Secondly their is the issue of the EM catapult. A new Carrier with a new catapult technology and a new aircraft is potentially a recipe for disaster. It will likely take a few years to sort out and they're will probably be a period of 1-2 years when the UK is with out a carrier based strike component. However given this new capability will last for up to 50 years and will represent such a quantum leap in performance it is something we can accept.
Rolls Royce will loose around 130 orders for its lift fans in the F35B version. While this will impact the company significantly it will not be a death nail. Staying in the JSF program will allow the UK, GE and Rolls Royce to continue to lobby for the F136 engine which may lead to significantly more orders for RR in the future than the lift fan ever could have.
The wider debate about how and if the UK should employ strike aircraft is key to the JCA decision. Choosing the F35C and having the ability to place 24 in theatre makes the RAF's current ability to employ 36 GR4 Tornado's and GR9 Harriers seem comparitivley weak.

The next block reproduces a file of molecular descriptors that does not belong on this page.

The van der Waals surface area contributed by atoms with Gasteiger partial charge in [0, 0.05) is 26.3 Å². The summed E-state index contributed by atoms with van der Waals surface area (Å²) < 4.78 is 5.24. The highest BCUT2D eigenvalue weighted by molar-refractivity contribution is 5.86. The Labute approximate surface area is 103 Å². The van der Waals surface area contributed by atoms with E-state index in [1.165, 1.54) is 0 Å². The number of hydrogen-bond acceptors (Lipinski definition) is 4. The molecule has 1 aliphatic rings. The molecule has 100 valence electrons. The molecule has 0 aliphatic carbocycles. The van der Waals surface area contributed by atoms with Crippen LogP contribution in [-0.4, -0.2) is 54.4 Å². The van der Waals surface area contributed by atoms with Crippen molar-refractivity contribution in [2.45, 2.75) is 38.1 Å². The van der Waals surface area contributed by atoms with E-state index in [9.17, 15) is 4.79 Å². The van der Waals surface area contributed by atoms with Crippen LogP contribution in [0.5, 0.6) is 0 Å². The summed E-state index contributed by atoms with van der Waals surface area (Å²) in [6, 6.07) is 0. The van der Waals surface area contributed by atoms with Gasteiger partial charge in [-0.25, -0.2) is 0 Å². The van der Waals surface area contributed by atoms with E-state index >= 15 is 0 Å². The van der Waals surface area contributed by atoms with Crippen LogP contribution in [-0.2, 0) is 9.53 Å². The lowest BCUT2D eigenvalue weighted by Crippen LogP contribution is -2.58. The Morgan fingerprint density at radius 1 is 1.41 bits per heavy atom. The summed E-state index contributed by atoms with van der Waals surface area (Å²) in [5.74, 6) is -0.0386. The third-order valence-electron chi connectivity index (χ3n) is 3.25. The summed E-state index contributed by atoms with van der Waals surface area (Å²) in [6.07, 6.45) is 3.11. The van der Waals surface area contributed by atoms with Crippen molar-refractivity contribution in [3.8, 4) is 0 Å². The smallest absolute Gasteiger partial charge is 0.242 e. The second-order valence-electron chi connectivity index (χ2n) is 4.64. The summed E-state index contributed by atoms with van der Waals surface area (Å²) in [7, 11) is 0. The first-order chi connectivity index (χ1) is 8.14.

Purchasing the F35C and operating them under the Fleet Air Arm would allow us to replace the current Harrier and Tornado force. This would see the main strike fighter capability of the UK switch from the RAF to the Royal Navy.
Early retirement of the Tornado is likely to save some £7.5 billion. Enough to pay for the reduced JCA purchase. The Harriers which cost much less would be withdrawn once the JCA was operational. This would leave the RAF operating a single force of just 160 Typhoons. However with the Typhoons Tranche 3 having far superior ground attack capability to the Tornado or harrier the RAF would still have an effective strike package. In an operation the UK could deploy perhaps 24 F35C and 12-24 Typhoons. This would be a significant increase in present capabilities with a much reduced cost.